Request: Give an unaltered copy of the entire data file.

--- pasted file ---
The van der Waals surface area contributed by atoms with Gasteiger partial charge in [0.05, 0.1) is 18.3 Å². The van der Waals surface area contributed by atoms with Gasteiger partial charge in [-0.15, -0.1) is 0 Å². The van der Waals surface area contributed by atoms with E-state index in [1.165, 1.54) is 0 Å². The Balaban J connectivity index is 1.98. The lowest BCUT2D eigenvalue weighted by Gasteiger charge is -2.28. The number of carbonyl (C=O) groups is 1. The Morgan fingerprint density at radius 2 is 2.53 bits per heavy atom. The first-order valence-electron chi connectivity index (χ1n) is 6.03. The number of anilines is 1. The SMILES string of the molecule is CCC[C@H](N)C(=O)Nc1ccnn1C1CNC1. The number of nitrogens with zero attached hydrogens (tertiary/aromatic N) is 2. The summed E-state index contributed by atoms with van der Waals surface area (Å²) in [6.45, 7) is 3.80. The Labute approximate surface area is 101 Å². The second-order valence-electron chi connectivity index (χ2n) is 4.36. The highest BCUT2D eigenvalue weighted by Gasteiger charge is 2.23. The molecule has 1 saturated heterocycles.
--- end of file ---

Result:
The van der Waals surface area contributed by atoms with Gasteiger partial charge in [0.05, 0.1) is 18.3 Å². The van der Waals surface area contributed by atoms with Gasteiger partial charge in [-0.15, -0.1) is 0 Å². The van der Waals surface area contributed by atoms with E-state index in [1.165, 1.54) is 0 Å². The Balaban J connectivity index is 1.98. The lowest BCUT2D eigenvalue weighted by Gasteiger charge is -2.28. The number of carbonyl (C=O) groups is 1. The Morgan fingerprint density at radius 2 is 2.53 bits per heavy atom. The first-order valence-electron chi connectivity index (χ1n) is 6.03. The number of anilines is 1. The SMILES string of the molecule is CCC[C@H](N)C(=O)Nc1ccnn1C1CNC1. The number of nitrogens with zero attached hydrogens (tertiary/aromatic N) is 2. The summed E-state index contributed by atoms with van der Waals surface area (Å²) in [6.45, 7) is 3.80. The Labute approximate surface area is 101 Å². The second-order valence-electron chi connectivity index (χ2n) is 4.36. The highest BCUT2D eigenvalue weighted by Gasteiger charge is 2.23. The molecule has 1 saturated heterocycles.